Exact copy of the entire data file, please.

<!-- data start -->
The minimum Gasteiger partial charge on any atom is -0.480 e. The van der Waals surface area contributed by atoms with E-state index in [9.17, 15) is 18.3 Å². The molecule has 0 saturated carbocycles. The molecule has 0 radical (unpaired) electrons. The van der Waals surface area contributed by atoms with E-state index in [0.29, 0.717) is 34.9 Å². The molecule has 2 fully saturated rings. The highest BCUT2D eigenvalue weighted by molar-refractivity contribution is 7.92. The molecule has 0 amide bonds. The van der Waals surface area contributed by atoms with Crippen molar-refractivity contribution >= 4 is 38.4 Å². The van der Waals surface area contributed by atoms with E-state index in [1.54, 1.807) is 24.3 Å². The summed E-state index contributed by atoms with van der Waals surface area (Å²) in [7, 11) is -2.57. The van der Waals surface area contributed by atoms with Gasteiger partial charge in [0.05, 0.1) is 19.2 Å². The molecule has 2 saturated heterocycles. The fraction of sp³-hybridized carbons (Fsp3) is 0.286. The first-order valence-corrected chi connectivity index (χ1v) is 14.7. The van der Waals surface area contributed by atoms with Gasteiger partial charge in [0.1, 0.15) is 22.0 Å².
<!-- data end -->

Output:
The minimum Gasteiger partial charge on any atom is -0.480 e. The van der Waals surface area contributed by atoms with E-state index in [9.17, 15) is 18.3 Å². The molecule has 0 saturated carbocycles. The molecule has 0 radical (unpaired) electrons. The van der Waals surface area contributed by atoms with E-state index in [0.29, 0.717) is 34.9 Å². The molecule has 2 fully saturated rings. The highest BCUT2D eigenvalue weighted by molar-refractivity contribution is 7.92. The molecule has 0 amide bonds. The van der Waals surface area contributed by atoms with Crippen molar-refractivity contribution >= 4 is 38.4 Å². The van der Waals surface area contributed by atoms with E-state index in [1.54, 1.807) is 24.3 Å². The summed E-state index contributed by atoms with van der Waals surface area (Å²) in [7, 11) is -2.57. The van der Waals surface area contributed by atoms with Gasteiger partial charge in [0.05, 0.1) is 19.2 Å². The molecule has 2 saturated heterocycles. The fraction of sp³-hybridized carbons (Fsp3) is 0.286. The first-order valence-corrected chi connectivity index (χ1v) is 14.7. The van der Waals surface area contributed by atoms with Gasteiger partial charge in [0.1, 0.15) is 22.0 Å².